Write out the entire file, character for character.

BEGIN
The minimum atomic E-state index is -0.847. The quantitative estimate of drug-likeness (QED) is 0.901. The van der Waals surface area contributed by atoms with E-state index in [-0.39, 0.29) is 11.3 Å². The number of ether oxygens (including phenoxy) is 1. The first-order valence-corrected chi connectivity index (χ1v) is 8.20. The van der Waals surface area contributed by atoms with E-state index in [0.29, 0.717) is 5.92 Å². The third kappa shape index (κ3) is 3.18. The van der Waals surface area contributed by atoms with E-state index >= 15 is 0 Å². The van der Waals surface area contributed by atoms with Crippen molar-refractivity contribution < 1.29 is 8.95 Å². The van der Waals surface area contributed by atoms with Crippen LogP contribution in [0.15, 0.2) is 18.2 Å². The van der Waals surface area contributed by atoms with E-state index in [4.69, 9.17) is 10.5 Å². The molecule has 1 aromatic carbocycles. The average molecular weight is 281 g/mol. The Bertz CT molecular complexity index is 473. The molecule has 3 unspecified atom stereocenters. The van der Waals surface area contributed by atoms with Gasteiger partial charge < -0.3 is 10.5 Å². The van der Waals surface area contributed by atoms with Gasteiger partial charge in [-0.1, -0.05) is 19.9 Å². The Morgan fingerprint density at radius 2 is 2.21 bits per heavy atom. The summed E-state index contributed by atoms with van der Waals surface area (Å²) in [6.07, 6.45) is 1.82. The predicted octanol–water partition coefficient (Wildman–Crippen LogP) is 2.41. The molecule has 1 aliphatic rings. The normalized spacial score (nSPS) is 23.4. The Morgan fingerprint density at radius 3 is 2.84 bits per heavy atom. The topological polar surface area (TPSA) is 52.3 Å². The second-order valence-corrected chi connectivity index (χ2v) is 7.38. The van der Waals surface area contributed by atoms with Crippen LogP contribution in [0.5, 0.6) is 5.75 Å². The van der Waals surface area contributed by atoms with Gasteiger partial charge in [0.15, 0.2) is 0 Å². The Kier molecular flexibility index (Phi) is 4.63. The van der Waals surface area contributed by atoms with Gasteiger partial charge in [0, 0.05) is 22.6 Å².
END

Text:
The minimum atomic E-state index is -0.847. The quantitative estimate of drug-likeness (QED) is 0.901. The van der Waals surface area contributed by atoms with E-state index in [-0.39, 0.29) is 11.3 Å². The number of ether oxygens (including phenoxy) is 1. The first-order valence-corrected chi connectivity index (χ1v) is 8.20. The van der Waals surface area contributed by atoms with E-state index in [0.29, 0.717) is 5.92 Å². The third kappa shape index (κ3) is 3.18. The van der Waals surface area contributed by atoms with E-state index >= 15 is 0 Å². The van der Waals surface area contributed by atoms with Crippen molar-refractivity contribution < 1.29 is 8.95 Å². The van der Waals surface area contributed by atoms with Crippen LogP contribution in [0.15, 0.2) is 18.2 Å². The van der Waals surface area contributed by atoms with E-state index in [4.69, 9.17) is 10.5 Å². The molecule has 1 aromatic carbocycles. The average molecular weight is 281 g/mol. The Bertz CT molecular complexity index is 473. The molecule has 3 unspecified atom stereocenters. The van der Waals surface area contributed by atoms with Gasteiger partial charge < -0.3 is 10.5 Å². The van der Waals surface area contributed by atoms with Gasteiger partial charge in [-0.1, -0.05) is 19.9 Å². The Morgan fingerprint density at radius 2 is 2.21 bits per heavy atom. The summed E-state index contributed by atoms with van der Waals surface area (Å²) in [6.07, 6.45) is 1.82. The predicted octanol–water partition coefficient (Wildman–Crippen LogP) is 2.41. The molecule has 1 aliphatic rings. The normalized spacial score (nSPS) is 23.4. The Morgan fingerprint density at radius 3 is 2.84 bits per heavy atom. The topological polar surface area (TPSA) is 52.3 Å². The second-order valence-corrected chi connectivity index (χ2v) is 7.38. The van der Waals surface area contributed by atoms with Crippen LogP contribution in [0.5, 0.6) is 5.75 Å². The van der Waals surface area contributed by atoms with Gasteiger partial charge in [0.15, 0.2) is 0 Å². The Kier molecular flexibility index (Phi) is 4.63. The van der Waals surface area contributed by atoms with Gasteiger partial charge in [0, 0.05) is 22.6 Å².